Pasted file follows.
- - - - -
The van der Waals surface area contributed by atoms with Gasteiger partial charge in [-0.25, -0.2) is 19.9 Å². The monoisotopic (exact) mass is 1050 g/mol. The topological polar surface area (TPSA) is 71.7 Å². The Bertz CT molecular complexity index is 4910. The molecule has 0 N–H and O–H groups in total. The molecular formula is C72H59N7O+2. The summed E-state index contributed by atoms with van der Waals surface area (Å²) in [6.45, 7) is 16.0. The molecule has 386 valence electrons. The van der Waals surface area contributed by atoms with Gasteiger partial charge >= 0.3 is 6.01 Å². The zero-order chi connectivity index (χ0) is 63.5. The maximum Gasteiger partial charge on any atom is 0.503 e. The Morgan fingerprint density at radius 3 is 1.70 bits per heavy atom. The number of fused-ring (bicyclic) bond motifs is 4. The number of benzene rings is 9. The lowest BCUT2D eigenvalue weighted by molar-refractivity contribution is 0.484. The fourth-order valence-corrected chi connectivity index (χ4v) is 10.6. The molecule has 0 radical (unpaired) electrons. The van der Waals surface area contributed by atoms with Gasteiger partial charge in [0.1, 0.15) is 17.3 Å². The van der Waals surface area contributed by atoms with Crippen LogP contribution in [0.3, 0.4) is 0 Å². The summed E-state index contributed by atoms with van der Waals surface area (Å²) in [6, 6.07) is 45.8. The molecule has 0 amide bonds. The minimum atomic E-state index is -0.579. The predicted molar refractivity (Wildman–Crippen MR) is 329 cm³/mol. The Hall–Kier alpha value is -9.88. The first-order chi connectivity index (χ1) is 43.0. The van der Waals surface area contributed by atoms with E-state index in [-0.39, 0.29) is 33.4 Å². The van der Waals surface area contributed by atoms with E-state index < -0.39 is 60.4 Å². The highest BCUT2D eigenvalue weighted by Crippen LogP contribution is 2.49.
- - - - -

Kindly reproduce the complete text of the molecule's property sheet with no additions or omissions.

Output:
The van der Waals surface area contributed by atoms with Gasteiger partial charge in [-0.25, -0.2) is 19.9 Å². The monoisotopic (exact) mass is 1050 g/mol. The topological polar surface area (TPSA) is 71.7 Å². The Bertz CT molecular complexity index is 4910. The molecule has 0 N–H and O–H groups in total. The molecular formula is C72H59N7O+2. The summed E-state index contributed by atoms with van der Waals surface area (Å²) in [6.45, 7) is 16.0. The molecule has 386 valence electrons. The van der Waals surface area contributed by atoms with Gasteiger partial charge >= 0.3 is 6.01 Å². The zero-order chi connectivity index (χ0) is 63.5. The maximum Gasteiger partial charge on any atom is 0.503 e. The Morgan fingerprint density at radius 3 is 1.70 bits per heavy atom. The number of fused-ring (bicyclic) bond motifs is 4. The number of benzene rings is 9. The lowest BCUT2D eigenvalue weighted by molar-refractivity contribution is 0.484. The fourth-order valence-corrected chi connectivity index (χ4v) is 10.6. The molecule has 0 radical (unpaired) electrons. The van der Waals surface area contributed by atoms with Gasteiger partial charge in [0.1, 0.15) is 17.3 Å². The van der Waals surface area contributed by atoms with Crippen LogP contribution in [0.3, 0.4) is 0 Å². The summed E-state index contributed by atoms with van der Waals surface area (Å²) in [6, 6.07) is 45.8. The molecule has 0 amide bonds. The minimum atomic E-state index is -0.579. The predicted molar refractivity (Wildman–Crippen MR) is 329 cm³/mol. The Hall–Kier alpha value is -9.88. The first-order chi connectivity index (χ1) is 43.0. The van der Waals surface area contributed by atoms with E-state index in [-0.39, 0.29) is 33.4 Å². The van der Waals surface area contributed by atoms with E-state index < -0.39 is 60.4 Å². The highest BCUT2D eigenvalue weighted by Crippen LogP contribution is 2.49.